Institutions of higher education nearly always feel a budgetary crunch, and this holds true for online programs. However, the costs of running a successful online program run far beyond the expected line items of salaries, technology, and marketing. Faculty turnover and attrition can bring a number of serious but unanticipated costs to a program, costs that are may be poorly understood due to a lack of research identifying these costs.
Kristen Betts, assistant professor in the school of education at Drexel University; and Bernadine Sikorski, deputy human resources division leader for Bechtel Systems and Infrastructure, Inc., at Los Alamos National Laboratory, have set out to change this. In a recent paper, “Financial Bottom Line: Estimating the Cost of Faculty/Adjunct Turnover and Attrition for Online Programs,” the pair identify a variety of costs that can result from turnover and attrition of online faculty.
Divided into three categories – direct costs, opportunity costs, and indirect costs – the extensive list of potential line items will help online program administrators understand the potential financial impact of failing to retain qualified, enthusiastic faculty and staff for the program.
Direct Costs of Faculty Turnover
Direct costs, Betts and Sikorski write, are “fixed and variable costs related to hiring, salary/benefits, training, and support.” These are all costs essential for recruitment and retention of employees; the category also includes separation costs for employees that leave. Direct costs include the costs of recruitment, the application process, hiring, orientation and training, professional development and ongoing support, technology support and training, separation costs for the staff member, separation costs related to student attrition, and overtime. These subcategories encompass a wide range of potential costs, such as personnel costs to conduct reference checks, pre-employment drug testing, decreased productivity for the new employee until he or she masters the new position, severance pay, and overtime for faculty to teach courses left uncovered when a faculty member leaves.
Because of the many costs associated with recruiting a new faculty member, getting him or her up to speed, and dealing with separation, it is important to look to retention efforts as a cost-saving move rather than an additional expenditure. “Not everyone can teach online; it really is a different skill set,” says Sikorski. “The care and feeding of adjunct faculty should be looked at right away.”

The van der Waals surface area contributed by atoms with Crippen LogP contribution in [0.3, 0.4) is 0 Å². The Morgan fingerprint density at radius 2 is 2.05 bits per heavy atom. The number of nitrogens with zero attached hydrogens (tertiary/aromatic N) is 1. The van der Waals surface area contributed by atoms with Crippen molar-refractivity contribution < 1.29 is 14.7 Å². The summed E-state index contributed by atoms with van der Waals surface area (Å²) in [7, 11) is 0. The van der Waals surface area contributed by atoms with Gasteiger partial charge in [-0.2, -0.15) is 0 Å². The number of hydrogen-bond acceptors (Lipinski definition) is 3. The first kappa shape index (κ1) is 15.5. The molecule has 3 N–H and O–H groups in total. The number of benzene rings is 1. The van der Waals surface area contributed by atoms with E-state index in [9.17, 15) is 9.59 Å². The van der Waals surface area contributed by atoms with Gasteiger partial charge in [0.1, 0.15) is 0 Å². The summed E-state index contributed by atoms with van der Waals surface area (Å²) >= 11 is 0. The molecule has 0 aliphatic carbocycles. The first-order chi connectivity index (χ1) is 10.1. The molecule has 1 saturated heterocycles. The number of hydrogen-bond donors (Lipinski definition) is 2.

Opportunity Costs of Faculty Turnover
Even more significant, in Betts’s opinion, are the opportunity costs associated with faculty and staff attrition. Opportunity costs, Sikorski and Betts write, are costs associated with “loss of business and loss of students resulting from diminished resources and/or decreased service quality due to faculty/adjunct turnover/attrition.” This category encompasses costs from loss of business, loss of students, loss of faculty/adjuncts, and loss of reputation.
Loss of students and the consequent loss of reputation is the element that Betts finds most dangerous. “Once you start losing students, you can’t seem to stop it,” she says. “Online students are savvy. They will call and want to speak to students and faculty. If there is any sense that there is attrition [they won’t attend]. You can’t get reputation back,” she says.
These opportunity costs can result in other damage to the program or the university beyond the loss of students and reputation. Faculty and staff attrition, if serious enough, can lead to limitations on course offerings due to lack of staff, a decrease in research and publication coming from the school, decreases in donations, and even loss of accreditation.
Indirect Costs of Faculty Turnover
Indirect costs, which Sikorski and Betts define as costs relating to “productivity, morale, and ultimately the climate of the university,” are the most difficult to quantify, but they still play an important role in understanding the impact attrition has on the bottom line. Examples of this category of costs includes lower staff productivity and burnout from covering for colleagues that have left, inability to secure grants, mistakes made by new hires, and low morale on the part of faculty and students.
“When people see a lack of productivity, it can put your program in a negative space,” says Sikorski. And lack of productivity can also come from missing staff. Betts tells of an example of losing an academic advisor, which negatively impacted the program during the six to eight weeks that it took to recruit a new person, in addition to the time it took to bring the next person up to speed. During this time, new students especially, who require a lot of attention, did not have the resources they needed to help them be successful. “Staff are just as important or more so than faculty because they have daily contact with students,” Betts says.
Excerpted from How Much is Faculty Turnover Costing You?, Distance Education Report, May 15, 2008.